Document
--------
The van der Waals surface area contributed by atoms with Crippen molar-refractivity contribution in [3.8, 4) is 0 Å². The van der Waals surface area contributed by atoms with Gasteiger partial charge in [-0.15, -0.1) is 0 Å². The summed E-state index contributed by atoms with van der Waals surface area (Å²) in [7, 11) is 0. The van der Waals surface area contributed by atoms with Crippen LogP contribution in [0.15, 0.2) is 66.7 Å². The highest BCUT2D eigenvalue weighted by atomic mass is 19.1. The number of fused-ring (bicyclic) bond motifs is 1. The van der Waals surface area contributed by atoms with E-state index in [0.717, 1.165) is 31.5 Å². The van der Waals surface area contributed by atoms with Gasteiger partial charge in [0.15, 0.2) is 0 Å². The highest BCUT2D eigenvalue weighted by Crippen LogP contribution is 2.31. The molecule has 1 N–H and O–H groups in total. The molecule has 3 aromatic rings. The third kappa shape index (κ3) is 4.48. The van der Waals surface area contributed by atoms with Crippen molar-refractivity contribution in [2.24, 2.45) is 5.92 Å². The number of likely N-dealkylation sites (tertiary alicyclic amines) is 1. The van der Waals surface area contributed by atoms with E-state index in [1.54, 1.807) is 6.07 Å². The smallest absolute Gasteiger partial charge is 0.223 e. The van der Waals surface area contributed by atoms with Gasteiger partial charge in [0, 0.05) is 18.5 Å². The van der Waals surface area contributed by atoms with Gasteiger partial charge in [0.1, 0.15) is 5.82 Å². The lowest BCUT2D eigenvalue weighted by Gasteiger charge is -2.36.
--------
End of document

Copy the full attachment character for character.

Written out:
The van der Waals surface area contributed by atoms with Crippen molar-refractivity contribution in [3.8, 4) is 0 Å². The van der Waals surface area contributed by atoms with Gasteiger partial charge in [-0.15, -0.1) is 0 Å². The summed E-state index contributed by atoms with van der Waals surface area (Å²) in [7, 11) is 0. The van der Waals surface area contributed by atoms with Crippen LogP contribution in [0.15, 0.2) is 66.7 Å². The highest BCUT2D eigenvalue weighted by atomic mass is 19.1. The number of fused-ring (bicyclic) bond motifs is 1. The van der Waals surface area contributed by atoms with E-state index in [0.717, 1.165) is 31.5 Å². The van der Waals surface area contributed by atoms with Gasteiger partial charge in [0.15, 0.2) is 0 Å². The highest BCUT2D eigenvalue weighted by Crippen LogP contribution is 2.31. The molecule has 1 N–H and O–H groups in total. The molecule has 3 aromatic rings. The third kappa shape index (κ3) is 4.48. The van der Waals surface area contributed by atoms with Crippen molar-refractivity contribution in [2.24, 2.45) is 5.92 Å². The number of likely N-dealkylation sites (tertiary alicyclic amines) is 1. The van der Waals surface area contributed by atoms with E-state index in [1.54, 1.807) is 6.07 Å². The smallest absolute Gasteiger partial charge is 0.223 e. The van der Waals surface area contributed by atoms with Gasteiger partial charge in [0, 0.05) is 18.5 Å². The van der Waals surface area contributed by atoms with Gasteiger partial charge in [0.1, 0.15) is 5.82 Å². The lowest BCUT2D eigenvalue weighted by Gasteiger charge is -2.36.